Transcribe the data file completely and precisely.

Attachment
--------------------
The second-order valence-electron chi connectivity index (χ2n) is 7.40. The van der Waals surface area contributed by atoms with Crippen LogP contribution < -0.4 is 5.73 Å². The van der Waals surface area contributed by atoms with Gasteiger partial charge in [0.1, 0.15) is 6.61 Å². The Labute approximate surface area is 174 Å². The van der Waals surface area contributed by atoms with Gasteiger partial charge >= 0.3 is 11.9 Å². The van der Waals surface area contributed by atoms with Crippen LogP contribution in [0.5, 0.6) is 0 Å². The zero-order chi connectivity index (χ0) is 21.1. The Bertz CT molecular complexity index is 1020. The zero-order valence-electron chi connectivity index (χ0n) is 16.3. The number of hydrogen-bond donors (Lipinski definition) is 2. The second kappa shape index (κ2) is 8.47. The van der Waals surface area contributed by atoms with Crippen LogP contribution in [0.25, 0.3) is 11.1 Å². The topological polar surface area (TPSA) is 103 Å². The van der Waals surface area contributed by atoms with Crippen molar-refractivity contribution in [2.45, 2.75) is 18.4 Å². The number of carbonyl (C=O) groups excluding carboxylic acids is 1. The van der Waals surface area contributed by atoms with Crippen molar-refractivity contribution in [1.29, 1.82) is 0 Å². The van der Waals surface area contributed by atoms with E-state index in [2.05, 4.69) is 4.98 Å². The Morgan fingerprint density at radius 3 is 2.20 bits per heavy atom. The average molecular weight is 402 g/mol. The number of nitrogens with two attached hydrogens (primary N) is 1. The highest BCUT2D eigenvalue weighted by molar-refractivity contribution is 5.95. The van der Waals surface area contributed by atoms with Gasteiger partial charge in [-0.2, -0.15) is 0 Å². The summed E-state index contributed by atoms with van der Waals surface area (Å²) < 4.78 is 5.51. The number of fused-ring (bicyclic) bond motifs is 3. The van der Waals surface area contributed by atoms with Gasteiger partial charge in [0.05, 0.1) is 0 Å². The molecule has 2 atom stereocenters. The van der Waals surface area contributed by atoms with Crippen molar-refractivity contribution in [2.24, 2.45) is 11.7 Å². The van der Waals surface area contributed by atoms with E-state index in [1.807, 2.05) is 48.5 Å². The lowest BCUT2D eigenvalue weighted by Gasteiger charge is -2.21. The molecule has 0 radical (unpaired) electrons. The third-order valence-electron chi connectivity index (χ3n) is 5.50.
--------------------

The second-order valence-electron chi connectivity index (χ2n) is 7.40. The van der Waals surface area contributed by atoms with Crippen LogP contribution < -0.4 is 5.73 Å². The van der Waals surface area contributed by atoms with Gasteiger partial charge in [0.1, 0.15) is 6.61 Å². The Labute approximate surface area is 174 Å². The van der Waals surface area contributed by atoms with Gasteiger partial charge >= 0.3 is 11.9 Å². The van der Waals surface area contributed by atoms with Crippen LogP contribution in [0.5, 0.6) is 0 Å². The zero-order chi connectivity index (χ0) is 21.1. The Bertz CT molecular complexity index is 1020. The zero-order valence-electron chi connectivity index (χ0n) is 16.3. The number of hydrogen-bond donors (Lipinski definition) is 2. The second kappa shape index (κ2) is 8.47. The van der Waals surface area contributed by atoms with Crippen LogP contribution in [0.25, 0.3) is 11.1 Å². The topological polar surface area (TPSA) is 103 Å². The van der Waals surface area contributed by atoms with Crippen molar-refractivity contribution in [2.45, 2.75) is 18.4 Å². The number of carbonyl (C=O) groups excluding carboxylic acids is 1. The van der Waals surface area contributed by atoms with Crippen molar-refractivity contribution in [1.29, 1.82) is 0 Å². The van der Waals surface area contributed by atoms with E-state index in [2.05, 4.69) is 4.98 Å². The Morgan fingerprint density at radius 3 is 2.20 bits per heavy atom. The average molecular weight is 402 g/mol. The number of nitrogens with two attached hydrogens (primary N) is 1. The highest BCUT2D eigenvalue weighted by molar-refractivity contribution is 5.95. The van der Waals surface area contributed by atoms with Gasteiger partial charge in [-0.2, -0.15) is 0 Å². The summed E-state index contributed by atoms with van der Waals surface area (Å²) < 4.78 is 5.51. The number of fused-ring (bicyclic) bond motifs is 3. The van der Waals surface area contributed by atoms with Gasteiger partial charge in [0.05, 0.1) is 0 Å². The molecule has 2 atom stereocenters. The van der Waals surface area contributed by atoms with Crippen molar-refractivity contribution in [2.24, 2.45) is 11.7 Å². The van der Waals surface area contributed by atoms with E-state index in [1.807, 2.05) is 48.5 Å². The lowest BCUT2D eigenvalue weighted by Gasteiger charge is -2.21. The molecule has 0 radical (unpaired) electrons. The third-order valence-electron chi connectivity index (χ3n) is 5.50.